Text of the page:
by JC Gonzo
James Franco’s New Film Stills exhibited at Pace, a reinterpretation of Cindy Sherman’s Untitled Film Stills, has received a generally negative response mostly centered around his celebrity status and gender. The general gist of negative reviews can be greatly summed up in in Benjamin Sutton’s “Why James Franco’s Cindy Sherman Homage at Pace Is Not Just Bad But Offensive,” for ArtNet. In this review, Sutton illustrates how James Franco’s reinterpretation of Sherman’s original series are invalid mostly due to his maleness, claiming the work is thereby sexist. Ultimately, we are left with a critique that cannot examine beyond the genitalia of the artists at work. Franco takes Sherman’s Untitled Film Stills down a playful route that connects the concepts behind Sherman’s series back to the cinematic narratives they birthed from, obviously conscious of the identity politics implied by doing such a thing. Successfully executed or not, Sutton’s critique stops at the gender line.
Sutton argues that Franco’s gesture fails to engage with “the charged play of gender dynamics” found in Sherman’s Untitled Film Stills. However, Franco’s reinterpretation of Sherman’s series as a male film star automatically ties interpretations of gendered viewership and sexual agency to the work, just as Sherman’s was. In this case, Franco is not only engaging in the gender dynamics found in Untitled Film Stills, but humorously adding to the conversation. Franco’s celebrity status is as apparent as his gender. Franco states “…[Sherman] comes at it from a position outside of Hollywood. I am fully embedded in Hollywood,” in the show’s press release. Being one of the current posterboys of the female-gaze, and the gaze of whomever may be interested, is precisely why he is a perfect candidate to reinterpret Sherman’s series as a male. In doing so, he is both calling to attention and questioning the current dynamic of the gaze. The gender of who is ‘the viewer’ and ‘the viewed’ is indefinable in Franco’s series, not “presuming a kind of post-gender utopia” but offering one up for consideration.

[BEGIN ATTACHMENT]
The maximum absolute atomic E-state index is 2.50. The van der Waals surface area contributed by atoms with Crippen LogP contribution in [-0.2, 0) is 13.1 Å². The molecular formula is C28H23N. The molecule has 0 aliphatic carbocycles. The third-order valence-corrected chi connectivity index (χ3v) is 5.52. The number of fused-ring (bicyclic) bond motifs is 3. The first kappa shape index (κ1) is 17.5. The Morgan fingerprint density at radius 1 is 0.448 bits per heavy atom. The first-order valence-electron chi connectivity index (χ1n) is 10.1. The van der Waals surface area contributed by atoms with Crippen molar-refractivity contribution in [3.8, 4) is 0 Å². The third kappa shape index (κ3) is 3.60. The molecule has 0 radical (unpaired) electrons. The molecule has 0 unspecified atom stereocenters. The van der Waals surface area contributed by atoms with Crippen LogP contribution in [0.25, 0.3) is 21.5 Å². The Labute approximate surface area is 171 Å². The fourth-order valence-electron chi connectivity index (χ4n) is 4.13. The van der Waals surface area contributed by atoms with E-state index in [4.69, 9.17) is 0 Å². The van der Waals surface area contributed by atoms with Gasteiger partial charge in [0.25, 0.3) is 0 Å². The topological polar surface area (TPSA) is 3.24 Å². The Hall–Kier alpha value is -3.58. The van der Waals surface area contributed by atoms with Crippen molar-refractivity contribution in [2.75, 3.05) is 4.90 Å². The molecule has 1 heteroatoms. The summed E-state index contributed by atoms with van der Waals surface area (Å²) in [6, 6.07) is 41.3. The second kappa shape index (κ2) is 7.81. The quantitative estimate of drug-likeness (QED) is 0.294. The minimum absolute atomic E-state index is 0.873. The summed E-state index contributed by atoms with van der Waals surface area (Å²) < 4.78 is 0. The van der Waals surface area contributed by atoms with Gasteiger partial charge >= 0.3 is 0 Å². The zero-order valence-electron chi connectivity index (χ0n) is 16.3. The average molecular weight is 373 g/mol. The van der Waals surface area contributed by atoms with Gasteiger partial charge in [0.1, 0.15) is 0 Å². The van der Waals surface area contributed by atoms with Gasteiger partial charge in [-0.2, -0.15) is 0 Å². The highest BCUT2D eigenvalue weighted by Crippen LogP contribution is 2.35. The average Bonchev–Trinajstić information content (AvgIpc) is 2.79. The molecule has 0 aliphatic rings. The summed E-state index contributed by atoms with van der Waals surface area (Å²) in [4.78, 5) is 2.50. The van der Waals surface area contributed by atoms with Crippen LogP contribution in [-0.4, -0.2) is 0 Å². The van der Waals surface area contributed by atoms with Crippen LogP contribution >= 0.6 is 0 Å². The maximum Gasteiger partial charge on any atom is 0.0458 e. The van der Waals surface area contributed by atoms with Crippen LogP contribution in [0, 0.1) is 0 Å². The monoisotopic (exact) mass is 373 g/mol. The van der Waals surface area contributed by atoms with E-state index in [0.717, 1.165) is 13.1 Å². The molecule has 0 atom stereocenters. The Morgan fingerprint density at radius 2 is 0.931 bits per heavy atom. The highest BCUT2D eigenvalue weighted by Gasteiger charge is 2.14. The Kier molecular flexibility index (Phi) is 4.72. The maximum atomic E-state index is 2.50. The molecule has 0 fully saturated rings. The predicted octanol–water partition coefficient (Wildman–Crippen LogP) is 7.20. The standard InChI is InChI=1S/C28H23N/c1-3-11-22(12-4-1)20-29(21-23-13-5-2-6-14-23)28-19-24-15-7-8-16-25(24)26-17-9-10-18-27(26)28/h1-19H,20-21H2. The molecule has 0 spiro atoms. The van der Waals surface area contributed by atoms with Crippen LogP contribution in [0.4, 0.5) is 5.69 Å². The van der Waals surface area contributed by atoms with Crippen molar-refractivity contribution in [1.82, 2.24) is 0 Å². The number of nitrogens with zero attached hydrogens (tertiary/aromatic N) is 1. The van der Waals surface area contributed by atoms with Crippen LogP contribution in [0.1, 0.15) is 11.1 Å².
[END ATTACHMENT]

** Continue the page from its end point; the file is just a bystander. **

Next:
Franco adds another layer of viewing gender, the feminized male. He challenges notions of shame and embarrassment often affiliated with female impersonation by inviting it into an ongoing discourse concerned with the physical qualifications of women being seen. His unconvincing delivery of womanhood is in good jest, clearly adopting a tongue-in-cheek approach to impersonating Sherman’s female forms. Perhaps this is what offends, as Sutton seems dissatisfied with Franco’s wig, make-up, and beard combination. Sutton describes Franco’s efforts as something “between drag and art historical dress-up,” a definition that could easily describe a good amount of Sherman’s catalogue — indicating the mockery is not a disrespectful slight, but an informed homage aligned with Sherman’s practice.
Sherman’s denial of feminist statements informing Untitled Film Stills is cited by Sutton, then ignored, favoring the social interpretation and affect over artists’ intent. While one cannot ignore a work’s social impact, it should be noted that Sherman responded to feminist interpretation as “a lot of crap” in Glenn Helfand’s article “Cindy Sherman: From Dream Girl to Nightmare Alley.” Sutton limits the multiple facets employed by Franco and Sherman, too preoccupied with how the artist’s sex informs the work in both Sherman’s and Franco’s case. At the end of Sutton’s review, I am left wondering how Franco’s maleness disrespects Sherman’s series. Surely, it would take a lot more than an artist’s gender to “effectively neuter a seminal piece of feminist art,” right? Apparently not. Sutton’s conclusion suggests that the full extent of Sherman’s value is solely tied to her gender, which is a sexist notion in itself.